Active vs passive: the pros and cons

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Investing in agriculture – July 2013

The appeal of the agriculture sector for investors is easy to understand – long-term drivers of growth and short-term opportunities make it a compelling option.

Indeed, with the United Nations anticipating the global population could reach 10bn by 2100, the demand for food coupled with pressure on the amount of farmland look set to drive up the price of agricultural commodities and necessitate more investment in technology to improve efficiency.

While the fundamentals are convincing, the best way for an investor to access agriculture is not as clear-cut. From opting to take a direct bet on an individual stock through to investing in a passive or active fund, the choice can be bewildering.

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Neil Jamieson, head of UK sales at ETF Securities, says the best way to navigate the options is to examine the motivation for the investment. “Investors need to consider whether they are investing for diversification and optimisation of returns in their broader portfolio or... to tilt their equity exposure towards a particular theme,” he says. “While equities are geared to the business cycle and driven up and down by underlying sentiment, agricultural commodities do not, on the whole, behave like that.”

The key benefits of going for an exchange traded product are fundamentally the same as those that underpin passive investments in general: they are available at a much lower cost, they tend to perform in line with the average actively managed fund over the longer term and there is a wide choice.

“For broad exposure, a basket of, say, 30 commodities will generally rise a little faster than the MSCI World index, but also fall a little faster, too,” Mr Jamieson adds. “Equally, agricultural commodities also afford some tactical options.”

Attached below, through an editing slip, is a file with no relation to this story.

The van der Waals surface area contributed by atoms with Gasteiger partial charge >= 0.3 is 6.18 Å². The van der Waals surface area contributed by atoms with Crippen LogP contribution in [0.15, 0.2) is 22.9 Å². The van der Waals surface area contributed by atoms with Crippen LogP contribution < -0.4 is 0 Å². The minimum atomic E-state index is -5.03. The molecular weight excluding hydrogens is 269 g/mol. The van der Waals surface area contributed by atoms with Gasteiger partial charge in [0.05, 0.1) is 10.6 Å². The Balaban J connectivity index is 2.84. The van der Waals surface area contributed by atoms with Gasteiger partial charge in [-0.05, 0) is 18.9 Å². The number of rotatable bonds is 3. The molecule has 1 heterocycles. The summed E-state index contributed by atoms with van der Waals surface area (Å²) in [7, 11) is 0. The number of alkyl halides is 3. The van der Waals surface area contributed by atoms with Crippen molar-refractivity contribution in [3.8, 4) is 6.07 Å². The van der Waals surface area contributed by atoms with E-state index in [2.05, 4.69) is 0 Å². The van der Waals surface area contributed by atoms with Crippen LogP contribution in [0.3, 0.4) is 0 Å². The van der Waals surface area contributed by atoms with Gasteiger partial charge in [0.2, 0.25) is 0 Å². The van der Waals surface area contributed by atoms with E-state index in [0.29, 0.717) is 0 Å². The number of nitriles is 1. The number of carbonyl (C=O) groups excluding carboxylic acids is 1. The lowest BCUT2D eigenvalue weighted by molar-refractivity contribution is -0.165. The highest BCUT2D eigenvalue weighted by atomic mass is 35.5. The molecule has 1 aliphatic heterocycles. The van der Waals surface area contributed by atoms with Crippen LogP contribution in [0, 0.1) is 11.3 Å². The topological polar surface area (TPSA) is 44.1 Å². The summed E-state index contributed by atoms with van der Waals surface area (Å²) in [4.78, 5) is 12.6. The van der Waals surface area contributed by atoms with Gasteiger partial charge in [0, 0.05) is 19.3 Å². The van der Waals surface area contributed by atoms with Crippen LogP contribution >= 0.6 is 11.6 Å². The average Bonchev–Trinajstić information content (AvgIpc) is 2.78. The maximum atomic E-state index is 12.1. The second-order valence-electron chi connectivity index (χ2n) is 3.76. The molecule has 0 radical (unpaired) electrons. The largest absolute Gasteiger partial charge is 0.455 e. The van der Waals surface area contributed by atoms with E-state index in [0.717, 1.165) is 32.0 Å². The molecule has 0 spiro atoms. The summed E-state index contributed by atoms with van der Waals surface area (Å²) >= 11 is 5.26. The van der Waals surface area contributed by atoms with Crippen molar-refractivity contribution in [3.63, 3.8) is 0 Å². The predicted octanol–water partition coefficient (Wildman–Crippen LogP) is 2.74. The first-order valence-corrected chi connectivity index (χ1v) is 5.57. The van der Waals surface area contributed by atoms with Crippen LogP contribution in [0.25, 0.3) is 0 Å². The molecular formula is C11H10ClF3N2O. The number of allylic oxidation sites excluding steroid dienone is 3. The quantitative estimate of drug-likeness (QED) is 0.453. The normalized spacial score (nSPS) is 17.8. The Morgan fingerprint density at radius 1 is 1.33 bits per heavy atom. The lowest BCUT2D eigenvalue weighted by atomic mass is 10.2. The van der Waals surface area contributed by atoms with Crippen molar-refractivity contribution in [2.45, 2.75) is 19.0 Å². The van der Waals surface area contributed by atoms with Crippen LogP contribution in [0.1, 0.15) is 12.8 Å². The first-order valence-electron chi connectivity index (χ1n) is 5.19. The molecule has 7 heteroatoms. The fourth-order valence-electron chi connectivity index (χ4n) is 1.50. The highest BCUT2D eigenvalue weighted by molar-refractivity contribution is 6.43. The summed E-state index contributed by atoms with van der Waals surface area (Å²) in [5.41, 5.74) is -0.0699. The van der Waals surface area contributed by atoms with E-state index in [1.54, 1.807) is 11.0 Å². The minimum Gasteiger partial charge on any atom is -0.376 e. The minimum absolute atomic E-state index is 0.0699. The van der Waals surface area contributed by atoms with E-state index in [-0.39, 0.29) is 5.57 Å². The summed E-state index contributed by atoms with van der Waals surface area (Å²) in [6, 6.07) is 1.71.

In the actively managed fund space, there are a number of options for investors who are willing to take on the risk and reward associated with the equity market. “Within [equities], agriculture looks attractive,” says Mike Horseman, managing director at investment specialist Cockburn Lucas. “We tend to use active managers, utilising the good managers there are in that space, then perhaps blending in some passive building blocks.”

Mr Horseman cites the Sarasin AgriSar and Baring Global Agriculture funds as the leaders in the sector, offering good performance and diversification. The former has secured an annualised return of 5.1 per cent since it launched in 2008, while the latter has returned 7.8 per cent on an annualised basis in the past three years. Other strong offerings include the Allianz RCM Global Agriculture Trends, First State Global Agribusiness, Eclectica Agriculture and JPMorgan Natural Resources funds.

Henry Boucher, manager of the Sarasin AgriSar fund, suggests seeking to understand the definition of agriculture each manager is working to.

“For a lot of funds, the focus is large-cap North American agriculture stocks,” he says. “Instead, we look not only at the production of food in the developed world, but also the consumption of food in the emerging markets. It provides a wider spectrum of choice, and goes further than simply looking at how different stocks are going to perform in line with different commodity prices.”